Downtown Devil Discussion panel focuses on future of downtown Phoenix

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Photos by Evie Carpenter

ASU’s growth downtown and the need to increase involvement and support within the community were addressed in the semester’s final Downtown Devil Discussion on Tuesday night.

The discussion, which focused on the future of ASU’s Downtown campus and its partnerships with the downtown Phoenix community, included four panelists: campus Vice Provost Christopher Callahan, Downtown Phoenix Partnership President David Roderique, architect and blogger Taz Loomans and student government Local Affairs Director Michael Homan.

Downtown Devil Discussions is a monthly series that targets issues that affect downtown students and the surrounding community.

Callahan said students should integrate themselves into the community by taking advantage of what downtown Phoenix has to offer, from local restaurants to the vibrant art community.

“Things like world-class museums, artist galleries, independent restaurants and cafes, you don’t have that in Tempe,” Callahan said. “We’re intertwined with downtown Phoenix.”

Student government Director of Public Relations Danielle Chavez, attended the discussion and said she agreed with Callahan.

“I love the Downtown Phoenix campus,” she said. “It has a very special place in my heart.”

Chavez has lived at the Downtown campus for three years and said it has expanded significantly since her freshman year.

Roderique said the campus has become more important economically to the area.

“ASU has been one of the most important drivers in the downtown Phoenix community and the city,” he said.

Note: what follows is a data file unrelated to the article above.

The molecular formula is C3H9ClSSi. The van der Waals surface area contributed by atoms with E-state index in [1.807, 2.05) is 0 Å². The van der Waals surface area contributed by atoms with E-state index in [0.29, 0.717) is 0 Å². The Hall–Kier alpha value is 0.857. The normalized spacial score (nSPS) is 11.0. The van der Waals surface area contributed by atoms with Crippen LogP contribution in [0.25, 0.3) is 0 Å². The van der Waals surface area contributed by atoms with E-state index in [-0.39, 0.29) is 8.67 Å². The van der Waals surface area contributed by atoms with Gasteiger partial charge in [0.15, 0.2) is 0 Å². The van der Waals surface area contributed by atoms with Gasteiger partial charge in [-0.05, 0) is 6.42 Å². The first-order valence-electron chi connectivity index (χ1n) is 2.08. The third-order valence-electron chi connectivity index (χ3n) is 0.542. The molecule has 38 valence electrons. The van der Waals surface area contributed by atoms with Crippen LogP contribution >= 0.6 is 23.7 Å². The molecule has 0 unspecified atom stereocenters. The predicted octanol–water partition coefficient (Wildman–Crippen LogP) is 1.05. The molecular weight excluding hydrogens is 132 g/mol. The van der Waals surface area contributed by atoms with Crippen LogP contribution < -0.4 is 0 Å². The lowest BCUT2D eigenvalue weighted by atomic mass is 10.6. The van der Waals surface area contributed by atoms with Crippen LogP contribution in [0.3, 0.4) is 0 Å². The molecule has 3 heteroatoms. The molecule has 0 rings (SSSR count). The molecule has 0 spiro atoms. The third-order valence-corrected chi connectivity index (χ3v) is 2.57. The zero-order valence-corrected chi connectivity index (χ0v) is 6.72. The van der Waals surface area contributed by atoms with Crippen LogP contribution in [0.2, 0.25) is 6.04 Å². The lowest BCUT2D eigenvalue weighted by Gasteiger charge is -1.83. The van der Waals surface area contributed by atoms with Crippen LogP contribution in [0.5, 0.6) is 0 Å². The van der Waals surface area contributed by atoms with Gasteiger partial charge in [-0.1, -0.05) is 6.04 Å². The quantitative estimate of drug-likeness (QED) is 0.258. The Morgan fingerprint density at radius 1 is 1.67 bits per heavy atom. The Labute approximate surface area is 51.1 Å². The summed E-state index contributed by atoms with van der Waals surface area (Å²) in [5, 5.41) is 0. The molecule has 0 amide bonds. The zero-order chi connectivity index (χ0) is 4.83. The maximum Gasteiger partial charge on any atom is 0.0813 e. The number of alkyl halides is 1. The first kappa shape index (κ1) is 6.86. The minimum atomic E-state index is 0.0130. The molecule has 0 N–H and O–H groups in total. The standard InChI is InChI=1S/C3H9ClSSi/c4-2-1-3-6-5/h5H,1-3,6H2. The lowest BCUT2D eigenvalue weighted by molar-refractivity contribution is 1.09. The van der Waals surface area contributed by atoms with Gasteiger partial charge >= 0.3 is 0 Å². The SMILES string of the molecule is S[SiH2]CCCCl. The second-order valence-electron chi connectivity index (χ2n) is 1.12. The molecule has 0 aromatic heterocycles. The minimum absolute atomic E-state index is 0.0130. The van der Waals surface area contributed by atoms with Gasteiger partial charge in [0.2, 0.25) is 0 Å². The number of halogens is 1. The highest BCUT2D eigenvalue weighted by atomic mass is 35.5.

Roderique said the City of Phoenix has spent close to a billion dollars with all of the downtown projects, including the ASU campus, US Airways Center, an expanded convention center and CityScape. However, what the city needs to focus on now is keeping people downtown, he said.

“We need more bodies downtown and that’s our number one job today, to track more residents and get more people living there,” Roderique said.

He added that the impact of ASU’s popularity increase is a critical component in making Phoenix a vibrant community.

“Its not just a matter of getting more students here, it’s a matter of getting students integrated,” Loomans said.

Loomans encouraged student support at small, local businesses to make a commitment to open their arms to the community at large.

Homan suggested a group effort with the help of local businesses during Welcome Week, when students learn about the downtown area at the beginning of each school year.

“If we want to quickly change the impact of something, it should not be in the hands of an individual,” Homan said. “It should definitely be a group effort.”

Journalism junior Pedro Silva attended the discussion and said he looked forward to hearing Callahan speak. He said the discussion provided insight to the community’s strengths and weaknesses.

“Phoenix and the Downtown campus have already massed such a solid following that there’s only room for growth and improvement,” he said.

Callahan said the discussion itself was illustrative of what makes Phoenix special.

“I’ve never been invited by a group of students to talk with community leaders about community issues,” Callahan said. “I find that remarkable and it is vital.”

Contact the reporter at caitlin.hale@asu.edu

1 COMMENT

  1. What no one seems to address is that college students are, for the most part, transient residents. So to work as a viable downtown, students, the university, and those of us who live, work, and play downtown,need to accept that the world does not revolve around the university. The university is just one part/element of the whole. I felt that even Roderique does not get it. DPP has been so caught up in bringing business & development downtown, and some of it is really bad in my opinion, that I look forward to perhaps some new direction for DPP (even the new mayor believes that is necessary).

    So my challenge to the students in attendance last evening plus your other classmates which is a modification of what was suggested last night, is yes…get out, walk around, look, investigate, but for heaven sakes, talk to the people who are here ALL THE TIME. You will learn even more than what you would ever learn in the classroom. Besides, you can walk, take the city bus (trust me it is very safe and an experience as well as an education at times), and volunteer which will broaden your horizons immensely.

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